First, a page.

• Select the Velocity InputChannel node and press Numpad + to insert another Add operator.
  • Hold SHIFT and then press 3 on the top row of the keyboard to connect an InputVector with value of [0,0,1] (up!).
  • Press the SIMULATE button in the 3ds Max command panel.
  • Once the simulation is done, change the Viewport Display settings to Mask: Density

RESULT: On each simulation step, we inject a Density value of 1.0 to the existing Density field inside the GeoSphere, and Velocity of 0,0,1 in every voxel of the Grid.

Playing back the simulation in the viewport will show just a column of Density values rising up, as we requested via the above Magma flow. 

Adjusting The Velocity By Density

We are pumping values into the two fields simulation on every step. If we assume that the inside of the GeoSphere is burning and the Density channel represents both the Temperature AND the Smoke of our simulation, we can easily cause the Velocity to be higher where the Temperature is higher!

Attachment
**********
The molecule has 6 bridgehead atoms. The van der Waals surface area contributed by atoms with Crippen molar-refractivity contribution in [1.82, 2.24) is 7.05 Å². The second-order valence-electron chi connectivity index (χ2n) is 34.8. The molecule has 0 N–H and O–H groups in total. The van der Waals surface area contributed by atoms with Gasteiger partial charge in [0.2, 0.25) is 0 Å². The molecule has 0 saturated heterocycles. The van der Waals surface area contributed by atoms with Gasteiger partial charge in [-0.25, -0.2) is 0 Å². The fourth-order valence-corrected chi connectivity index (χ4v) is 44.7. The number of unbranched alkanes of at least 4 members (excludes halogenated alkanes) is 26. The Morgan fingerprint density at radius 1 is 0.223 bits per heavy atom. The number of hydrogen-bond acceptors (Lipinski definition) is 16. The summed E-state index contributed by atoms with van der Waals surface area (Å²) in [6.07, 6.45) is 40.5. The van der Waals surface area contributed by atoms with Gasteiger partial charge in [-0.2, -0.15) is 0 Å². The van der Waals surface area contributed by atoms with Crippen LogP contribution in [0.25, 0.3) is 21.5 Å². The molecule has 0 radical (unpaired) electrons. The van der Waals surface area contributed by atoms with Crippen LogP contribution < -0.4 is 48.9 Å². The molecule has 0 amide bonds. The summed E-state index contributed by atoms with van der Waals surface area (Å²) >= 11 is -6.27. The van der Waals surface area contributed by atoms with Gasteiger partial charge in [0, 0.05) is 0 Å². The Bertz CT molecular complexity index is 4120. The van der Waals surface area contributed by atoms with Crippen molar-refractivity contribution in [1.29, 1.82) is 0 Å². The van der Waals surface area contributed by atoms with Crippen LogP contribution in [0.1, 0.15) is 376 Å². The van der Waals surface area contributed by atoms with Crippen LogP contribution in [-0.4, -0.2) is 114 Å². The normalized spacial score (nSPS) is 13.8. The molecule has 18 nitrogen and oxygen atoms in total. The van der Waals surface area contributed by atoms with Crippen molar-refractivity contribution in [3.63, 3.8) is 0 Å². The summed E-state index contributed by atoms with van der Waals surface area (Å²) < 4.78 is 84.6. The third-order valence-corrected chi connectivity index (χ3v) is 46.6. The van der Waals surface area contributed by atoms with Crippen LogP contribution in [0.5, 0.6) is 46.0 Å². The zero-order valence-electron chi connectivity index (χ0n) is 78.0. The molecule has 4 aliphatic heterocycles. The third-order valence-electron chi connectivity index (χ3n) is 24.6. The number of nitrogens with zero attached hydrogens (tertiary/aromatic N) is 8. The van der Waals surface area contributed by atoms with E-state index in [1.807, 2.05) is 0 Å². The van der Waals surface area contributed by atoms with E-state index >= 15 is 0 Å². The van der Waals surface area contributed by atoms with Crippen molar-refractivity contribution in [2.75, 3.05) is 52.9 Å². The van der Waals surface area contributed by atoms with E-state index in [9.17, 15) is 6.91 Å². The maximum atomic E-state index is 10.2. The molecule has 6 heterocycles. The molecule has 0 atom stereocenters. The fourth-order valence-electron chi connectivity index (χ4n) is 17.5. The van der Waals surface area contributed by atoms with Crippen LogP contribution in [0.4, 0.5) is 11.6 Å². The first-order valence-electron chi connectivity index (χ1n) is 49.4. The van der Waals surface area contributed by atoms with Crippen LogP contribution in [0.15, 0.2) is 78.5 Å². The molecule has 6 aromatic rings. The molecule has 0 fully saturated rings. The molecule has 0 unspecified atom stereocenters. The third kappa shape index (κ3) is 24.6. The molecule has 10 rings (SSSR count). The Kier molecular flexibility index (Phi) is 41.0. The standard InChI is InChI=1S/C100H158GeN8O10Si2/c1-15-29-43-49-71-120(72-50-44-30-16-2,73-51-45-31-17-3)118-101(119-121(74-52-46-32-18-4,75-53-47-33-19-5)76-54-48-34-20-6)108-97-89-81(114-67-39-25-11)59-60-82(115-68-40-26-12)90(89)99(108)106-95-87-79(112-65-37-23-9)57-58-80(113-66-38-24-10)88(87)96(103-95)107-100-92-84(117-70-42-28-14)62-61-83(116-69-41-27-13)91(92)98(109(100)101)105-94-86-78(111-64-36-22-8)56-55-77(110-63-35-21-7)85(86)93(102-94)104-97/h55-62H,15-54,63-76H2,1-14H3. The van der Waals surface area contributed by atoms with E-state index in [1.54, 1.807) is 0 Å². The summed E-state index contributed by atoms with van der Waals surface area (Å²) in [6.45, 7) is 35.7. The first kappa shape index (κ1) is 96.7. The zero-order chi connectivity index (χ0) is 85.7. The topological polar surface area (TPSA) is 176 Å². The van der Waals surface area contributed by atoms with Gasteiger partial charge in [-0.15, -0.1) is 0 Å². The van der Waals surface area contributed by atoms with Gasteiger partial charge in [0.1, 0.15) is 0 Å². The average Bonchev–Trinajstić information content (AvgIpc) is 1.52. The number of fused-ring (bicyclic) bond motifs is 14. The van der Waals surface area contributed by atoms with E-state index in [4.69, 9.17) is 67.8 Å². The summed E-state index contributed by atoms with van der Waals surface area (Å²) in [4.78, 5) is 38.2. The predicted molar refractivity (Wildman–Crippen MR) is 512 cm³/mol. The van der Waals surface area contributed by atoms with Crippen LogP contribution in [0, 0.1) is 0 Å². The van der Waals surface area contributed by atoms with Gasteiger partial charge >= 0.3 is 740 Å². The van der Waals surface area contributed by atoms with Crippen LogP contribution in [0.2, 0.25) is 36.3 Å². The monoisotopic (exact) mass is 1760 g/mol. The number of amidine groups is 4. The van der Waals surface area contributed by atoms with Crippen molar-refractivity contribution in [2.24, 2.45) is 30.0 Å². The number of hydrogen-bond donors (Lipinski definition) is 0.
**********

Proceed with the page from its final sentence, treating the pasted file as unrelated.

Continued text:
• Select the InputValue [0,0,1] node and press the Numpad * key to insert a Multiply node.
  • Connect with the mouse from the output of the Add node that is connected directly to the Density output to the second socket of the new Multiply node.
  • Switch the Viewport Display to Display: Velocity.
  • Set the Norm.Length value to 0.1 while leaving the checkbox unchecked.
  • Press SIMULATE again and wait for the simulation to finish.

RESULT: We are now setting the Velocity to zero where the Density/Temperature is 0.0, and to higher and higher values where the Density/Temperature is rising.

Because the default Solver is set to Simple Fluid Solver - see the drop-down list at the bottom of the Simulation rollout in the 3ds Max Command Panel - the removal of the Divergence will produce swirling Velocities due to the variation in Velocity values in space.

Advecting Stoke Particles

To really appreciate the Velocity Field we just created, let's advect some Stoke particles to visualize it. 

  • Select both the GeoSphere and the Stoke Field Sim objects and pick Create a STOKE Particle Reflow Simulator... option from the Stoke menu, then click in the viewport to place the icon. The two objects will be added to the respective lists automatically!